Low fidelity prototype

Definition of

Low fidelity prototype

A low-fidelity prototype is a basic, rough representation of an idea or product used to quickly test and iterate on concepts.

Detailed Description of

Low fidelity prototype

Low-fidelity prototypes are a type of prototype used in product management to quickly and cheaply create a basic version of a product. They are often used to test the usability of an idea or concept before investing more time and resources into creating a higher-fidelity prototype. Low-fidelity prototypes are usually created using paper, pencils, and other simple materials. They can also be created using digital tools such as wireframing software. Low-fidelity prototypes typically lack the detail and complexity of higher-fidelity prototypes, but they can still provide valuable insights into how users interact with a product or service. Low-fidelity prototypes can help product managers identify potential problems early on in the development process, allowing them to make changes before investing too much time and money into creating a more complex prototype.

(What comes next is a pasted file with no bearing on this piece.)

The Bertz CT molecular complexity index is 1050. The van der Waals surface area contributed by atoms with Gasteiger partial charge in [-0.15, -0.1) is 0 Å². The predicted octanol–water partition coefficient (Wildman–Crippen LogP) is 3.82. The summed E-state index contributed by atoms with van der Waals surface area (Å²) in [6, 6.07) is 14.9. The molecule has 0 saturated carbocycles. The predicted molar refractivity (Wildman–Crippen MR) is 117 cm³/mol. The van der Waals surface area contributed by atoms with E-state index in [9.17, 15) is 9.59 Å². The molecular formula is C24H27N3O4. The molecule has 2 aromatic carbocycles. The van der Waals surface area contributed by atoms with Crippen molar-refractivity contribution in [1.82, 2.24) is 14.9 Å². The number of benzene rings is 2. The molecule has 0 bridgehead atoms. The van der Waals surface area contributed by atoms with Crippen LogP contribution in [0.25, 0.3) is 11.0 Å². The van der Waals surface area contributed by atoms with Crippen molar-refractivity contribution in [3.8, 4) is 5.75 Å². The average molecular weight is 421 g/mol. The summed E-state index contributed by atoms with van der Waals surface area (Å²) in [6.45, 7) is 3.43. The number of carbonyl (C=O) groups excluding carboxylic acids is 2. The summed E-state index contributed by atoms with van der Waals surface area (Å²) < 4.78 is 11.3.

Examples of

Low fidelity prototype

1. Paper Prototype: A paper prototype is a simple representation of a product or system created using paper and pencil. It is used to quickly test ideas and get feedback from users before investing in more complex designs. 2. Storyboard: A storyboard is a visual representation of a user journey through an interface or product. It can be used to quickly communicate the flow of an experience, identify potential problems, and brainstorm solutions. 3. Wireframe: A wireframe is a basic outline of an interface or product that includes the structure, layout, and navigation elements. It can be used to quickly test ideas and get feedback from users before investing in more complex designs.

👈🏼Go back to the main page

Explore other terms

Come For the Content
Stay For the Community